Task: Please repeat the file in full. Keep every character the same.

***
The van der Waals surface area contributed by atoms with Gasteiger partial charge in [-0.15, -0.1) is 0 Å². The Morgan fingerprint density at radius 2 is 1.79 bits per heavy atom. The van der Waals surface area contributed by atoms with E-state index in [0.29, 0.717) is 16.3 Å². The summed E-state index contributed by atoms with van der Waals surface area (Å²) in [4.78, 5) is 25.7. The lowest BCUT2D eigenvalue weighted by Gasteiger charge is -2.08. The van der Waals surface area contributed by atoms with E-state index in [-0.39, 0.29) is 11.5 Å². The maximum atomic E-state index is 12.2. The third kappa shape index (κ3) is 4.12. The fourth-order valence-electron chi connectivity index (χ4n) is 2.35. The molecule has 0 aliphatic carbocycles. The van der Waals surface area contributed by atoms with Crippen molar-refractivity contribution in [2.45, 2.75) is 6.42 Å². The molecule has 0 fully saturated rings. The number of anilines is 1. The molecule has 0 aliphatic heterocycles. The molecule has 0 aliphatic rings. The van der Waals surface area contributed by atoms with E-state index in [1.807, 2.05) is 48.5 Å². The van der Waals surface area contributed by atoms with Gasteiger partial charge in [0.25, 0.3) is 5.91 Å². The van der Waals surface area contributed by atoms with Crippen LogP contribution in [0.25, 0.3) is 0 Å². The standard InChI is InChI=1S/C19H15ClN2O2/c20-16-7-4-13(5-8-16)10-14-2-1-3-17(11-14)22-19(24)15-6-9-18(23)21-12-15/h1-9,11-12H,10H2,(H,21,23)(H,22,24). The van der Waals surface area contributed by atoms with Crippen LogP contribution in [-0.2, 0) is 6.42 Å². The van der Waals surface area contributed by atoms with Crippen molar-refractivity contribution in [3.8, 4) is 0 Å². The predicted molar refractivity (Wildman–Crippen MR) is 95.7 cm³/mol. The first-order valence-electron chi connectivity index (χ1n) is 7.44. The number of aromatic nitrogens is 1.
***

The van der Waals surface area contributed by atoms with Gasteiger partial charge in [-0.15, -0.1) is 0 Å². The Morgan fingerprint density at radius 2 is 1.79 bits per heavy atom. The van der Waals surface area contributed by atoms with E-state index in [0.29, 0.717) is 16.3 Å². The summed E-state index contributed by atoms with van der Waals surface area (Å²) in [4.78, 5) is 25.7. The lowest BCUT2D eigenvalue weighted by Gasteiger charge is -2.08. The van der Waals surface area contributed by atoms with E-state index in [-0.39, 0.29) is 11.5 Å². The maximum atomic E-state index is 12.2. The third kappa shape index (κ3) is 4.12. The fourth-order valence-electron chi connectivity index (χ4n) is 2.35. The molecule has 0 aliphatic carbocycles. The van der Waals surface area contributed by atoms with Crippen molar-refractivity contribution in [2.45, 2.75) is 6.42 Å². The molecule has 0 fully saturated rings. The number of anilines is 1. The molecule has 0 aliphatic heterocycles. The molecule has 0 aliphatic rings. The van der Waals surface area contributed by atoms with E-state index in [1.807, 2.05) is 48.5 Å². The van der Waals surface area contributed by atoms with Gasteiger partial charge in [0.25, 0.3) is 5.91 Å². The van der Waals surface area contributed by atoms with Crippen LogP contribution in [0.25, 0.3) is 0 Å². The standard InChI is InChI=1S/C19H15ClN2O2/c20-16-7-4-13(5-8-16)10-14-2-1-3-17(11-14)22-19(24)15-6-9-18(23)21-12-15/h1-9,11-12H,10H2,(H,21,23)(H,22,24). The van der Waals surface area contributed by atoms with Crippen LogP contribution in [-0.2, 0) is 6.42 Å². The van der Waals surface area contributed by atoms with Crippen molar-refractivity contribution in [3.8, 4) is 0 Å². The predicted molar refractivity (Wildman–Crippen MR) is 95.7 cm³/mol. The first-order valence-electron chi connectivity index (χ1n) is 7.44. The number of aromatic nitrogens is 1.